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Don’t Ruin It for Others.

If there is one thing I dislike, but fall short of myself… it is ruining social media for other people. 


I recently have seen a trend on Tik Tok of this ‘Ginger Filter’ that women who don’t have red hair use as a way to see what red hair and freckles look like on them. I have red hair (auburn as my mom always corrects) and freckles that are on every inch of me. I know most people think this should be flattering to the ‘Ginger’ women. ‘Ginger’ is a term used for anyone with red hair, when originally. This was supposed to originally apply to people with red hair and freckles.


NOTE:

I got called this so much in high school and still today. So yes, I know the original meaning of the term ‘Ginger’ when referring to a person. Thank you South Park for a never ending joke that will live with me till I die. I do not find the term offensive. Sometimes it is quite funny when used in a humorous way or used innocently and not to degrade me.


Although this filter makes red hair and freckles flattering, when in the past those physical attributes were never even talked about much. Here is the BUT… I hate the filter. I hate it because it fuels a piece of inadequacy inside of me in regards to my looks. I have struggled most of my adolescence with my looks, and like any woman, still do. So, I made a Tik Tok expressing how ‘fake’ and ‘annoying’ I think this filter is and in a humorous way. I never posted this Tik Tok, and won’t post it publicly.


Why? I don’t want to ruin something that makes the women who enjoys the filter feel like crap and that their innocent fun is harmful. It’s not. I’m the one with the problem.


What social media does for people, and this may explain some content, is present a release. The sharing of your ideas openly in a way that makes the heart flutter. It provides some idea that you took a brave step, which provides a small adrenaline rush. Even as you post about your meal.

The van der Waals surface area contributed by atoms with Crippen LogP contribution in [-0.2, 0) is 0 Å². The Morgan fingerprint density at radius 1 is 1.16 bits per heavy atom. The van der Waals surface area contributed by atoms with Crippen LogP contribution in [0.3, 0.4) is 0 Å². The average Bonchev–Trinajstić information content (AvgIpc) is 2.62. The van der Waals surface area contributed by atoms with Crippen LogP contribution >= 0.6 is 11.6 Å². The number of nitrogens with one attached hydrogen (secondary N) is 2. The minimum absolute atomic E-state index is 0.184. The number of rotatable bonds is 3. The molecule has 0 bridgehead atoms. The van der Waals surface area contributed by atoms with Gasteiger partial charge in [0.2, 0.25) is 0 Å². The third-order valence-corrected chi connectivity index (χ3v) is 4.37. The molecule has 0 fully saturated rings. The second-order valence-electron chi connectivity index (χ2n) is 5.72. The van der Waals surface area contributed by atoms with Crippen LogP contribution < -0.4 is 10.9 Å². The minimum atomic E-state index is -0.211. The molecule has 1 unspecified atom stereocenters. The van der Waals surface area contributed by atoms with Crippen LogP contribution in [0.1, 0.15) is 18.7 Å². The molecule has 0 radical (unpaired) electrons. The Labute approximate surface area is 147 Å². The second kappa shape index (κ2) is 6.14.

There is excitement in feeling that maybe for a moment, what you have or do or say is important and worth sharing. However, that still puts you into a vulnerable situation. You posted your content for possible scrutiny. 


It used to be so simple. There weren't any influencers in the early years of social media. There were businesses, sure, but you usually had a Facebook to see what your friend the next town over was doing. Find old friends from high school or college you got out of touch with. A great resource for families to get updates and pictures of your growing family when they live across the country.


Now? Social media is bombarded with ads, and politics, and teens doing weird thirst traps that make me AGGRESSIVELY uncomfortable. What comes from this? What happens is now everyone’s flittering and initially emotionally charged thought is valid. And those thoughts can be at the detriment of YOU. This is why teens on social media is dangerous to their own sense of worth. When I was a teen (in the 2000s - 2010s) and had a Facebook account it was to see what everyone was doing. Get tagged in photos that you look gross in. Poke your friends back and forth as a weird virtual staring contest. Direct Message each other about the drama from today or ask to see who did the homework and if they will give you the answers. How I long for teens to have such a more simple social media landscape. Now every drama is publicized and every flittering thought has ground, and bullying is acceptable if you are ‘on the right team’. 


If you want the landscape of social media to change? Don’t post the video. Don’t make the comment. Think about how it makes you feel to see that comment or get stitched to that. If you have something that you feel is genuinely important to say, and you think you can handle the backlash? Go for it. But not at the expense of someone else if you can help it.


I know maybe my video really wasn’t that bad, and I added it to this blog so you can see (hiding the woman’s account of course). Yet, when I looked at it from the woman’s point of view I realized she was complimenting the ‘Ginger’ aesthetic that I naturally have.


I personally think the filter is still ridiculous and the hair color would only be achieved with hair dye, even if you were a redhead with a similar color. The freckles are not accurate to how they actually are. Make-up usually ends up hiding my freckles if I put it on, so the level of foundation on the filter is also unrealistic for natural freckles. I digress…


Don’t ruin social media fun for others. You can make a video to get the release of your thoughts out. But, it doesn’t have to be shared at someone else's expense. They are not a product you can use for your own personal gain.





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